“Michigan deserves more than a rubber-stamp permit approval from the Army Corps,” said Sean McBrearty, Oil & Water Don’t Mix coordinator. “What we need is for the Army Corps to follow the law and prioritize protecting the Great Lakes, our drinking water, and our climate. A Canadian company’s oil profits shouldn’t be more important than Michigan’s future.”
Those submitting joint comments include For Love of Water (FLOW), League of Women Voters of Michigan, Sierra Club, Clean Water Action, Michigan Environmental Council, Northern Michigan Environmental Action Council, Straits of Mackinac Alliance, Groundwork Center for Resilient Communities, TC350, the Chippewa Ottawa Resource Authority (CORA), the Michigan League of Conservation Voters, and the Straits Area Concerned Citizens for Peace, Justice, and the Environment.
Oil & Water Don’t Mix is a citizens’ movement committed to protecting the Great Lakes and decommissioning Enbridge’s dangerous Line 5 oil pipelines in the Straits of Mackinac. More information: https://www.oilandwaterdontmix.org/about.
Photo of flooding in Fishtown Leland by Isaac Dedenbach
Fluctuating Great Lakes water levels are nothing new. Since records have been kept, Great Lakes levels have varied by approximately 6 feet. What is new is a rapid swing from record-low levels as recently as 2013 to record highs today. According to statistics from the US Army Corps of Engineers’ Detroit District, water levels for lakes Michigan and Huron (considered the same body of water because they are joined at the Straits of Mackinac) are approximately 2 inches above their previous record for the month of July. Water levels on July 10 were 582.15 feet above sea level — that’s 3 inches higher than their level from a year ago and 33 inches above their monthly long-term average. Those record-high water levels are projected to drop 1 inch by August 10.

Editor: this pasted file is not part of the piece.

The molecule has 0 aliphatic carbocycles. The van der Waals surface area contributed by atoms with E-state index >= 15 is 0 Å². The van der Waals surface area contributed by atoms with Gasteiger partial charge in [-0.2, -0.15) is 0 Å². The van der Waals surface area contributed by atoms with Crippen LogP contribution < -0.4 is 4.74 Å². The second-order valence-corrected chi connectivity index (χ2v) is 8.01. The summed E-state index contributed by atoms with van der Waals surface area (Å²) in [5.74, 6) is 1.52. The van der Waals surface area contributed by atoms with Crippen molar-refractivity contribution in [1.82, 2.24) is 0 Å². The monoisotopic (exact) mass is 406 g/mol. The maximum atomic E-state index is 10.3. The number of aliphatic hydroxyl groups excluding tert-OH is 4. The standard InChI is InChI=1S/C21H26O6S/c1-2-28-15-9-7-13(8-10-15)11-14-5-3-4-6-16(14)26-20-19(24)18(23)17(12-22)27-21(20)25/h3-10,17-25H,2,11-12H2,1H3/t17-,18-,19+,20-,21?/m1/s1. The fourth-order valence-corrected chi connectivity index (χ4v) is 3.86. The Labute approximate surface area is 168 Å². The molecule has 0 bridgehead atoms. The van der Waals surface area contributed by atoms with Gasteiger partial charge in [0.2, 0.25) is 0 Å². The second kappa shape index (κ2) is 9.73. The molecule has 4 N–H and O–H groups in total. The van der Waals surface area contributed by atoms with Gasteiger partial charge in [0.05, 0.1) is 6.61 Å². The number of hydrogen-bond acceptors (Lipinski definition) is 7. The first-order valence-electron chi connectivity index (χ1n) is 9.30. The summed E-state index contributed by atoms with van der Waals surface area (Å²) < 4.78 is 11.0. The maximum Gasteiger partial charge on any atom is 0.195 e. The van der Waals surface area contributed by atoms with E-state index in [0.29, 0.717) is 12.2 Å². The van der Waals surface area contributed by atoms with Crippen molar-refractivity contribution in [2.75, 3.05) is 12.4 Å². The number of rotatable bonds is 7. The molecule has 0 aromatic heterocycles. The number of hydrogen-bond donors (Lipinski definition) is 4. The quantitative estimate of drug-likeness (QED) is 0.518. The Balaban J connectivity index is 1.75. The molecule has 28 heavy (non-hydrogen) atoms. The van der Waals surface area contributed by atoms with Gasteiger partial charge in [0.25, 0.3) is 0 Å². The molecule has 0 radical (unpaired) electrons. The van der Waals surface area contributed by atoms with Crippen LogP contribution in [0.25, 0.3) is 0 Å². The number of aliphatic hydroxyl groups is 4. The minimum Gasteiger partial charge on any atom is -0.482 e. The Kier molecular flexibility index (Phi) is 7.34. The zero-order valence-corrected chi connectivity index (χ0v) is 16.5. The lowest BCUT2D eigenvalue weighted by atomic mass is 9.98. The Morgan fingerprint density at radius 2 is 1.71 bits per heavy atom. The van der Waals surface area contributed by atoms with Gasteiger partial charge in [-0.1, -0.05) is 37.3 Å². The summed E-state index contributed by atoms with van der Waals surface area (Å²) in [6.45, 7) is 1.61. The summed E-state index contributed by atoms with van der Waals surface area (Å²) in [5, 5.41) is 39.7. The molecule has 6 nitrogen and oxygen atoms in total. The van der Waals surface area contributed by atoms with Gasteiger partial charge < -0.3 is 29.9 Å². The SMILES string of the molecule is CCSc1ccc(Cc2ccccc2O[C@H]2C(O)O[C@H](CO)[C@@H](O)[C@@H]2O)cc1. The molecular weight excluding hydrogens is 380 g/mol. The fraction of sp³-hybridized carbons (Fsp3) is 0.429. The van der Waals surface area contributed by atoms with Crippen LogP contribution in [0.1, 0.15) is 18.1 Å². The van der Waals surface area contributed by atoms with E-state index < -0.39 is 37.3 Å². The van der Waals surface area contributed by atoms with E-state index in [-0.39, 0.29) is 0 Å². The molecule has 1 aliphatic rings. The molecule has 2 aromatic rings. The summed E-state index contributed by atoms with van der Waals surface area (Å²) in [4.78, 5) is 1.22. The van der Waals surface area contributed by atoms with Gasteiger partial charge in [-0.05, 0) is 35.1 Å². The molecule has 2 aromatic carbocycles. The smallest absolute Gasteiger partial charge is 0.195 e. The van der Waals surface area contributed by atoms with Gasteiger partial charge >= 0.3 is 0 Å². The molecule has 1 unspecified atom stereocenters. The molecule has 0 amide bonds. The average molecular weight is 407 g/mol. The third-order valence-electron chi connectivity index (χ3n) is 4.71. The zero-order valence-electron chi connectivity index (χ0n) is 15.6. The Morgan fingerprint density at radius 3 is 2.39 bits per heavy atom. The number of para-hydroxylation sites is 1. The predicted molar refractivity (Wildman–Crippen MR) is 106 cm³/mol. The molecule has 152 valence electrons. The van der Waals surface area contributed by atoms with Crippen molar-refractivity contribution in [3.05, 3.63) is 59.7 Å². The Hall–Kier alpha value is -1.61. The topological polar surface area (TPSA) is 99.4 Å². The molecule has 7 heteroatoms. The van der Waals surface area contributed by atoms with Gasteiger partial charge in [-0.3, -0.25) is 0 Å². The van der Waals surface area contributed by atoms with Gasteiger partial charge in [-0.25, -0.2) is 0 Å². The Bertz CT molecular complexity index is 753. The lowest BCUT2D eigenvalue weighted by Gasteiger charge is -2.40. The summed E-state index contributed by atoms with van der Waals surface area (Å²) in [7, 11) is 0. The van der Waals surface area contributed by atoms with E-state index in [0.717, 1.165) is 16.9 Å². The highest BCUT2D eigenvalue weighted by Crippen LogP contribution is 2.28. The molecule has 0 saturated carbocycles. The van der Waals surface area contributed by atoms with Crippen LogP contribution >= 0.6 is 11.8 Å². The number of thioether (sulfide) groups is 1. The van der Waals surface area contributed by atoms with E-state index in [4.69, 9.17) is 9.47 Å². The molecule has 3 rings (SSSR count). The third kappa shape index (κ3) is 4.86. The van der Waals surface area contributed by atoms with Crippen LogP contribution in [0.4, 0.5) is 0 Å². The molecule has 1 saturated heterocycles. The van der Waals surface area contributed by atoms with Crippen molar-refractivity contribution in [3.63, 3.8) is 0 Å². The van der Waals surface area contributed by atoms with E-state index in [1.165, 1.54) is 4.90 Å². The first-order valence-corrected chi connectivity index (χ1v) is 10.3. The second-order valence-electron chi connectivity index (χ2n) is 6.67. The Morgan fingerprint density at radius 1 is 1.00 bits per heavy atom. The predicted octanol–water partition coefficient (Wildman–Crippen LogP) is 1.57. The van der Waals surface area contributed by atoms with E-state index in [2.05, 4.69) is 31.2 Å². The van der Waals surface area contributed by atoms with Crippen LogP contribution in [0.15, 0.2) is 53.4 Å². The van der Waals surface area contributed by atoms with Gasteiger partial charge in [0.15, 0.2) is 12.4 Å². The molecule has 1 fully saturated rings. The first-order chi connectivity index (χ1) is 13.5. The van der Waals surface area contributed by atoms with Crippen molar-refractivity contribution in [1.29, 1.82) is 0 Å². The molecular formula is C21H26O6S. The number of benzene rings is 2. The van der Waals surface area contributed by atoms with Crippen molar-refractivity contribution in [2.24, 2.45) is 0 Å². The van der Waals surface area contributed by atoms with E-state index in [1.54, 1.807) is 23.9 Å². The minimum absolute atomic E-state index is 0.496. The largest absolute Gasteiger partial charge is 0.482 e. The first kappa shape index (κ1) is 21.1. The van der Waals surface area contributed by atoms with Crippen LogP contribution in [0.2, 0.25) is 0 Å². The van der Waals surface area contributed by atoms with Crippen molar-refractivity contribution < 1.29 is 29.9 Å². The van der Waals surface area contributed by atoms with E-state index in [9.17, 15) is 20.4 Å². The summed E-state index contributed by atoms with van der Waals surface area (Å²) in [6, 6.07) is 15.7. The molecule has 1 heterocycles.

There is good reason to believe that this dramatic increase is associated with climate change. The high water has gnawed away at beaches and bluffs, damaging homes and infrastructure, forcing businesses to raise their foundations or move to higher ground, and creating demand by shoreline property owners for environmental permits to armor their piece of the shoreline. Please visit our High Water webpage “Soaked: Living with Climate Change and Record High Waters in the Great Lakes Basin”.